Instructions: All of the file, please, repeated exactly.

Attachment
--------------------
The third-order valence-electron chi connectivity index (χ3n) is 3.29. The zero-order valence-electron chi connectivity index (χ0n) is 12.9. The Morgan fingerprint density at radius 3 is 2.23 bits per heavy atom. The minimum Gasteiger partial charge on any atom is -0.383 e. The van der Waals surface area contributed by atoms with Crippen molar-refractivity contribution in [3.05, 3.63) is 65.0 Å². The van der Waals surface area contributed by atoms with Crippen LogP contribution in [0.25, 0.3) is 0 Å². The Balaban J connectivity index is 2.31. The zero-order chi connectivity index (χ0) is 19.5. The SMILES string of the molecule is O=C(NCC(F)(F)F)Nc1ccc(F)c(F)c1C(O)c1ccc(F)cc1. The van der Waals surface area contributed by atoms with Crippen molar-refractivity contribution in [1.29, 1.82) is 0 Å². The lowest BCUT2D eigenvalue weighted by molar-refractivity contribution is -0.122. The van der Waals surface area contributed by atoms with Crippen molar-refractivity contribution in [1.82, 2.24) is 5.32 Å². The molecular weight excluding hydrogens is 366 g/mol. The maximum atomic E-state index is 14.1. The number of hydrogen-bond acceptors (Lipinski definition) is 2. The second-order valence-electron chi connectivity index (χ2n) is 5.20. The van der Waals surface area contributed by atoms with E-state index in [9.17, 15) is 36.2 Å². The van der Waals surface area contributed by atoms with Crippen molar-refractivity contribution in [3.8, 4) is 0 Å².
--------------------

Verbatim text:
The third-order valence-electron chi connectivity index (χ3n) is 3.29. The zero-order valence-electron chi connectivity index (χ0n) is 12.9. The Morgan fingerprint density at radius 3 is 2.23 bits per heavy atom. The minimum Gasteiger partial charge on any atom is -0.383 e. The van der Waals surface area contributed by atoms with Crippen molar-refractivity contribution in [3.05, 3.63) is 65.0 Å². The van der Waals surface area contributed by atoms with Crippen LogP contribution in [0.25, 0.3) is 0 Å². The Balaban J connectivity index is 2.31. The zero-order chi connectivity index (χ0) is 19.5. The SMILES string of the molecule is O=C(NCC(F)(F)F)Nc1ccc(F)c(F)c1C(O)c1ccc(F)cc1. The van der Waals surface area contributed by atoms with Crippen molar-refractivity contribution in [1.29, 1.82) is 0 Å². The lowest BCUT2D eigenvalue weighted by molar-refractivity contribution is -0.122. The van der Waals surface area contributed by atoms with Crippen molar-refractivity contribution in [1.82, 2.24) is 5.32 Å². The molecular weight excluding hydrogens is 366 g/mol. The maximum atomic E-state index is 14.1. The number of hydrogen-bond acceptors (Lipinski definition) is 2. The second-order valence-electron chi connectivity index (χ2n) is 5.20. The van der Waals surface area contributed by atoms with E-state index in [9.17, 15) is 36.2 Å². The van der Waals surface area contributed by atoms with Crippen molar-refractivity contribution in [3.8, 4) is 0 Å².